- Thoughts for inspired living

February 28, 2017

Pipe Dreams

Filed under: John Morgan's Blog — John Morgan @ 4:47 am

In the cloudsA friend of mine posted this the other day: “Surround yourself with people who support your dream.”

My initial, unspoken addendum was this: “And with people brave enough to tell you your dream is a pipe dream.”

We all have dreams. The trick is to take appropriate action to give them a chance to come true.

I’m pollyanna enough that I still “wish upon a star.” I don’t mistake that ritual with the necessity of taking action to realize a dream.

There has to be something of substance in the pipeline besides a wing and a prayer, otherwise you only have a handful of air.

I think dreaming is a valuable and useful asset. Dreaming is fun. Dreams can get us past what we think is impossible, but they are not a standalone tool of change.

Dreams and action are a powerful partnership.

What couch potato do you know who’s not a dreamer? You’ll see more lime seeds in your lifetime than you’ll see these folks take action.

There’s an old expression about a person having both feet in the clouds. It pejoratively suggests that nothing will come from that practice. For me, there’s nothing wrong with having one foot in the clouds and one foot on the ground. it strikes me as a productive balance.

Final thought: If you’re not taking consistent action towards your dream, sorry to report, it’s only a pipe dream.

All the best,


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February 22, 2017

Truth to Power

Filed under: John Morgan's Blog — John Morgan @ 1:45 am

HornetThere is a new media buzzphrase that has me reacting as though I’ve been stung by a wasp: “Truth to Power.”

My 1st reaction when I hear the term is “Buzz off!”

First of all, the people who use it wouldn’t recognize truth if it stung them in the ass.

Real truth has no opposite. What most people offer as the truth is “their truth.” That’s better known as an opinion. When someone offers opinion as truth, my internal beehive stops making honey and I want to send out the air force with stinger missiles.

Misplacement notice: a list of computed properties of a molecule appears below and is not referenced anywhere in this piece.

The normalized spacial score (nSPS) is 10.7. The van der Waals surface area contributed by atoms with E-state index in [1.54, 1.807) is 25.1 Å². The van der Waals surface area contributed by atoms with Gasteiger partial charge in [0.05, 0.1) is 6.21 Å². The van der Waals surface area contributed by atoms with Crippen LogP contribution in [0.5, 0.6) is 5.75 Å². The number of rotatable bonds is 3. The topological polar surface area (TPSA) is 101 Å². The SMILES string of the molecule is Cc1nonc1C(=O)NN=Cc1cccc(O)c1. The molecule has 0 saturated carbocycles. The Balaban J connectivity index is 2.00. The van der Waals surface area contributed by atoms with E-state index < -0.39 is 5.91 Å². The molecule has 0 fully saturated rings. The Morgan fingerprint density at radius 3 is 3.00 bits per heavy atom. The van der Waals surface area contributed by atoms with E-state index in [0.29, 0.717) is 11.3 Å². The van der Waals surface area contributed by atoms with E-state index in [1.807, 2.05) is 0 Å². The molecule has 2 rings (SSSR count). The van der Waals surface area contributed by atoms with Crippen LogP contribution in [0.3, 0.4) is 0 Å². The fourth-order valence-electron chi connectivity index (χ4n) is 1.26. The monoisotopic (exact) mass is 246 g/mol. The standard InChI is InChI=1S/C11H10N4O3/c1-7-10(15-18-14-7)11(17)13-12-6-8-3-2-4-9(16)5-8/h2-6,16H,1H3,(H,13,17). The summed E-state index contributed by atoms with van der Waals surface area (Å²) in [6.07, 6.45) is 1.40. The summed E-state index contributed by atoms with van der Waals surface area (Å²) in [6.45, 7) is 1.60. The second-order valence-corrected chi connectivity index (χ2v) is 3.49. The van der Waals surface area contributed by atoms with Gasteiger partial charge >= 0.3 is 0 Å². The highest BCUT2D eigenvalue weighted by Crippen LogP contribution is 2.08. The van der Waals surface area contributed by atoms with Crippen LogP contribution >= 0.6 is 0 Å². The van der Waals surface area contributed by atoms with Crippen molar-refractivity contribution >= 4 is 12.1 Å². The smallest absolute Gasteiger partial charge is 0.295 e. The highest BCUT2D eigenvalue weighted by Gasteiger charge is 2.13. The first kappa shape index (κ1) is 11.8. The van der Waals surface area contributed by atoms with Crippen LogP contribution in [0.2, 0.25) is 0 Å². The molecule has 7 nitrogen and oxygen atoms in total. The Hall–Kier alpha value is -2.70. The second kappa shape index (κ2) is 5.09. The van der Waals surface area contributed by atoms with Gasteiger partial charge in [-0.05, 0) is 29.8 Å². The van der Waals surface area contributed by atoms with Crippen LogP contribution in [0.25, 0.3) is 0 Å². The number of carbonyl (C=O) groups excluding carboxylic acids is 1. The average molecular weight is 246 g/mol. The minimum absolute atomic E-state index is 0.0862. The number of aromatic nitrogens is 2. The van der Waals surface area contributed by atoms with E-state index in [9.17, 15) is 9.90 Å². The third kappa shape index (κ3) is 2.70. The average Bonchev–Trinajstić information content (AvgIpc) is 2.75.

To calm myself down, I automatically translate the phrase “Truth to Power” to “Facts to Power.” When someone is speaking “Facts to Power,” it removes opinion from the information being delivered.

I’m defining facts as does my dictionary: “A thing that is indisputably the case.”

Side note: There is nothing alternate about a fact. “The gun fired” is a fact that’s verifiable and undeniable and has no opposite.

“Your truth” only works for someone who is immune to the facts. I request that we all label our opinions as opinions and let the facts stand on their own. Then we will be more powerful and “truthful” worker bees rather than a hive of jive.

All the best,


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February 16, 2017

Polluted Environment

Filed under: John Morgan's Blog — John Morgan @ 6:30 am

EnvironmentThe Grasshopper must sense Spring is in the wings because he was full of new insights yesterday, including this one:

“You are a product of your environment . . . until you notice.”

What specifically should we notice? The fact that most of our attitudes and beliefs are not ours to begin with, and that we are on automatic pilot.

We are stimulus-reaction machines until we notice that most of our reactions are inherited. We’ve been conditioned without our permission and think our reactions are our ideas. For the most part, they’re not.

Reminds me of a story . . . I know a man whose grandfather died many years before he was born. One of his parents often told an unflattering story about his grandfather. The story about the grandfather is one this fellow tells to this day. Here’s the point: it’s not his story. It’s one he inherited but prejudiciously tells it as though it’s his.

That’s being a product of your environment. We all are . . . until we notice.